The Library of Congress, in a letter sent on Friday to the Armenian National Committee of America, put in writing its refusal to correct its outdated “Armenian Massacres” subject heading to “Armenian Genocide” in the wake of last year’s Congressional passage of Armenian Genocide legislation (H.Res.296 and S.Res.150).
In a December 4, 2019, letter to the Library of Congress, ANCA Executive Director Aram Hamparian had called on Librarian of Congress Dr. Carla Hayden to “bring this great American institution’s policies and practices into alignment with this resolution’s recognition of the Armenian Genocide and its clearly stated rejection of any and all efforts to enlist, engage, or otherwise associate the United States Government with denial of the Armenian Genocide.” The ANCA letter went on to call on the Library to direct the Congressional Research Service and the libraries, offices, services, and other entities within the Library of Congress to “end the practice of using euphemistic, equivocal, or evasive language to avoid the term Armenian Genocide.”
On June 19th, following the launch two weeks ago of an ANCA online campaign – anca.org/library – the Library of Congress, despite being an agency of the U.S. federal government’s legislative branch, a co-equal partner of the executive and judicial branches, justified its refusal to make this correction because it “defers to the President and the State Department on the terminology and refrains from using the word genocide in the official subject heading.”
“Prior to Raphael Lemkin coining of the term ‘genocide’ in 1944, the term ‘Armenian Massacres’ was a broadly accepted and entirely acceptable subject heading for books on this subject. After the term genocide came into common usage (including in provisions of U.S. and international law), and – more directly – as a result of the Republic of Turkey’s global campaign to deny the Armenian Genocide, the term “Armenian Massacres” came to be commonly understood as evasive, euphemistic terminology deployed by Ankara and its allies for the explicit purpose of downplaying the Armenian Genocide and diminishing the full historic, moral, political, and legal meaning of this crime,” said Hamparian. “Today, the term ‘Armenian Massacres,’ despite its clearly innocent origins, is most commonly employed in civic discourse as a form of denial, a cynical phrase used to obscure the truth or a stand-in to avoid use of the proper phrase, ‘Armenian Genocide.’ We look forward to remaining engaged – along with our Congressional allies, community supporters, and coalition partners – until the Library of Congress reflects the clearly expressed will of Congress.”
The ANCA will continue to press for this correction and encourages individuals to request this changes via www.anca.org/library and additional online initiatives that will be rolled out in coming days and weeks.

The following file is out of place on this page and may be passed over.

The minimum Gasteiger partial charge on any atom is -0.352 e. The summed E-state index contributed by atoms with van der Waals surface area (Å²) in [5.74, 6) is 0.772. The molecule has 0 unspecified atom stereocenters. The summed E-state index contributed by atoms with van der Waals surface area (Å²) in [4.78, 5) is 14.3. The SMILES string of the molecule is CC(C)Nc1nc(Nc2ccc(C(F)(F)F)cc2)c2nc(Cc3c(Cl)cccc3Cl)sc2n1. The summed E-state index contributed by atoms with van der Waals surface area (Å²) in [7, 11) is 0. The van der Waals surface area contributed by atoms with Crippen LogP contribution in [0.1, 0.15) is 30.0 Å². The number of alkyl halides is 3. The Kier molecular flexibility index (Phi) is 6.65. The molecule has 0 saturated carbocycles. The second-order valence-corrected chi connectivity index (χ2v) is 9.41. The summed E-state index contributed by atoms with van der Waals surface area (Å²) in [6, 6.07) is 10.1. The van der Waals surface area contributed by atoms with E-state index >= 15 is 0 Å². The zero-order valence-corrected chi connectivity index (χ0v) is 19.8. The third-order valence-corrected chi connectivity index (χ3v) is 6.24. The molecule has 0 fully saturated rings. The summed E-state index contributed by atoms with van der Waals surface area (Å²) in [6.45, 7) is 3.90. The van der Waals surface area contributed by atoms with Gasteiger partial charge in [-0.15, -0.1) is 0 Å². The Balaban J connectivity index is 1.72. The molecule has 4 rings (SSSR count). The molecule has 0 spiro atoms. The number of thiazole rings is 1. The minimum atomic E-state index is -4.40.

The full text of the Library of Congress letter is provided below:
Letter from the Library of Congress to the Armenian National Committee of America
June 19, 2020
Dear Mr. Hamparian,
Thank you for your letter of December 4, 2019, and your interest in the Library of Congress. You asked that the Library of Congress change the Library of Congress Subject Heading (http://id.loc.gov/authorities/subjects/sh85007296) from “Armenian massacres, 1915-1923″ to “Armenian Genocide, 1915-1923.”
I understand that your request is in response to the passage of H.Res.296 by the U.S. House of Representatives on October 29, 2019, as well as the passage of S.Res.150 by the US Senate on December 12, 2019. In both cases, Members of Congress voted for resolutions expressing that “it is the sense of [each body] that it is the policy of the United States government to commemorate the Armenian Genocide.” In doing so, each body offered official Congressional recognition regarding the use of “genocide” versus “massacres.”
Within a week of the Senate passage however, the State Department responded stating a different official US government policy: “The position of the Administration has not changed. Our views are reflected in the President’s definitive statement on this issue from last April.” The reference was to his April 24, 2019, statement on Armenian Remembrance Day where he acknowledged the atrocity differently. The President again made a similar statement on April 24, 2020.
Deciding whether to declare the atrocities a genocide is an enormous foreign policy and diplomatic issue and is the purview of the president and the State Department, not the Library of Congress. The Library of Congress therefore defers to the president and the State Department on the terminology and refrains from using the word genocide in the official subject heading.
Rest assured, while the current Library of Congress subject heading for the event is Armenian massacres, 1915-1923 there is also a see reference from Armenian genocide, 1915-1923. This allows library users to search under that phrase to find content under the official heading.
Therefore, the word genocide is present in LCSH, but is not part of the official heading. If the State Department and the president were to reverse course and declare the atrocities a genocide, then the Library of Congress would also consider a change to the official heading.
Thank you again for your interest in the Library of Congress. I hope this information is helpful.
Robin L. Dale, Associate Librarian for Library Services